Leroy Moore: Disability Rights in Black 2020

February 5, 2020
Leroy Moore: Disability Rights in Black 2020

It’s Day 5 of our Disability Rights in Black series and it’s time to crank up the music and creativity as we celebrate Leroy Moore! Co-founder of Krip-Hop​, a movement designed to amplify the music and messages of disabled Hip-Hop artists, Leroy’s advocacy rhythmically flows throughout his work. He is a poet, writer, artist, documentary filmmaker and mentor to many. Check out a Black History Month message from the man himself!

Audio file of “Black Disabled History 101”:



Leroy Moore: Do you know your black disabled art history? Well it’s about time you learn. This is called Black Disabled Art History 101. Sit down and listen, because there will be a test at the end. Displaying and speaking our history and culture through music, art, and dance. From slavery to homeland security, black disabled artists’ roots grow deep. However, this garden is starving for recognition.

The most famous classical pianist in the mid-to-late 19th century was a black, blind, autistic slave, Tom Wiggins, a.k.a. Blind Tom, was his slave name. His master used him to make money and left him poor and broken. Horace Pippin, the first black, disabled, self-taught painter, lost his arm in World War I. Using his left arm to prop up his right forearm, crafting his first masterpiece depicting horrors of war, or the price he paid for being black, poor, self-taught, and disabled.

Blues is the black anthem. It attracted blind singers and musicians to make a living on the streets. Some made it into recording studios. Blind Willie McTell, born in 1898, played on the streets of Atlanta. Blind Willie Johnson, born around 1902, a street evangelist. Stepmother threw lye in young Johnson’s eyes, causing blindness. Johnson became the first gospel guitarist to record. He died of pneumonia. Hospital refused to admit him due to his blindness.

Blind Blake and Blind Boone’s birthdays are unknown. Blind John William Boone formed his own concert company traveling all over the country. More than 8,000 concerts in the U.S., Canada, Europe, and Mexico. The most popular male blues recording artist of the ’20s was Blind Lemon Jefferson. He was also a street performer. Danced to the blues, rock, jazz, and hip-hop vibrations under the Wild Zappers, a black, deaf dance troop, feeling the rhythm from the motherland to the Chocolate City.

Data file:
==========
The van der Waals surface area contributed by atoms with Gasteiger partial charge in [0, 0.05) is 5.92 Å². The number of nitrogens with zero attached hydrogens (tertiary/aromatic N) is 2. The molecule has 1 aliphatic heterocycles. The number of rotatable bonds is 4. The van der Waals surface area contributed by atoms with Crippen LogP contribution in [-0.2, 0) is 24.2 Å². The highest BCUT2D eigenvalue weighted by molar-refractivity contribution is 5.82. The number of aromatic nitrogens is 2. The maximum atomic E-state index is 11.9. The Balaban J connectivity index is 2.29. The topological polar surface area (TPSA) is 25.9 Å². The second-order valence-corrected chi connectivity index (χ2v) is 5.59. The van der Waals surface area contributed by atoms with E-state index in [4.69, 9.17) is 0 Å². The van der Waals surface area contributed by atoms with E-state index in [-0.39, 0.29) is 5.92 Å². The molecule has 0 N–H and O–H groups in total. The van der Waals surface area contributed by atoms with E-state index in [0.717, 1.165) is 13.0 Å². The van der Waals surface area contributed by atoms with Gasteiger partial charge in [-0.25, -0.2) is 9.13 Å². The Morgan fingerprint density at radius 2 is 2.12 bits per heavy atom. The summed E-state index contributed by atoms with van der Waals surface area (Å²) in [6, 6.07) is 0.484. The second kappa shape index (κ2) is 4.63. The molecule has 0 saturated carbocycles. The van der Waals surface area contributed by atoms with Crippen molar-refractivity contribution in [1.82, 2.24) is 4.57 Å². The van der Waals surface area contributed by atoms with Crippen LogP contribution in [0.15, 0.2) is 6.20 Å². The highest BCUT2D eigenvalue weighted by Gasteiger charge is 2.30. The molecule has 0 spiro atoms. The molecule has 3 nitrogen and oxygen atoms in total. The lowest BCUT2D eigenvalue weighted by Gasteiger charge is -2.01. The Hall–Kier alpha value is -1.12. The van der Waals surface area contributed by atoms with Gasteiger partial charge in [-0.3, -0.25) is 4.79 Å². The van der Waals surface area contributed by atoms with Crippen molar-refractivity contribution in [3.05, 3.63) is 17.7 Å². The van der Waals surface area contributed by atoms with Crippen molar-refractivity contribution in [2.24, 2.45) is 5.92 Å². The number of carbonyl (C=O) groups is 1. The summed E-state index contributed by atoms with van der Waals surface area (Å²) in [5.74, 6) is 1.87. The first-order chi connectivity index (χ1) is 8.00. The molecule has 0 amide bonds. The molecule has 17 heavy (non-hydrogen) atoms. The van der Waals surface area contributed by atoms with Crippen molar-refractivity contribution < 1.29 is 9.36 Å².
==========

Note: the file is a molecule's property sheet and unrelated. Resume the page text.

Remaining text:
Listen to the melody heartbeat of a black, deaf woman, Jay Fingers. Read, I’m a Proud Black Deaf Woman.

Let’s travel to Jamaica, where in the ’50s, polio affected the island. Skelly, Wise, and Apple are Israel Vibration. They met each other at Mona Rehabilitation Center. Got kicked out because of their religious belief in Rasta. Homeless, poor, and disabled, began to sing on the streets. Now they are the founders of reggae.

Back to Africa, tribal dancing to the drumming, guitar strumming, and singing of Amadou and Mariam, a blind married couple, blending rock, pop, jazz, and hip-hop, with an international flavor.

From Cuba to Asia, India to America, creeping into the hip-hop mainstream, paraplegic emcee Fezo Da Mad One and the Black Kripple. Lifting the roof of oppression that suffocates the hip-hop industry. Throwing away the bling-bling to create Krip Hop politicizing our communities.

Coming home to the Bay Area, to swing from Charles Curtis Blackwell, and back to jazz poetry celebration. So get out your #2 pencils for your final on Black Disabled Art History 101.

Learn more about:
Sins Invalid
POOR Magazine
National Black Disability Coalition

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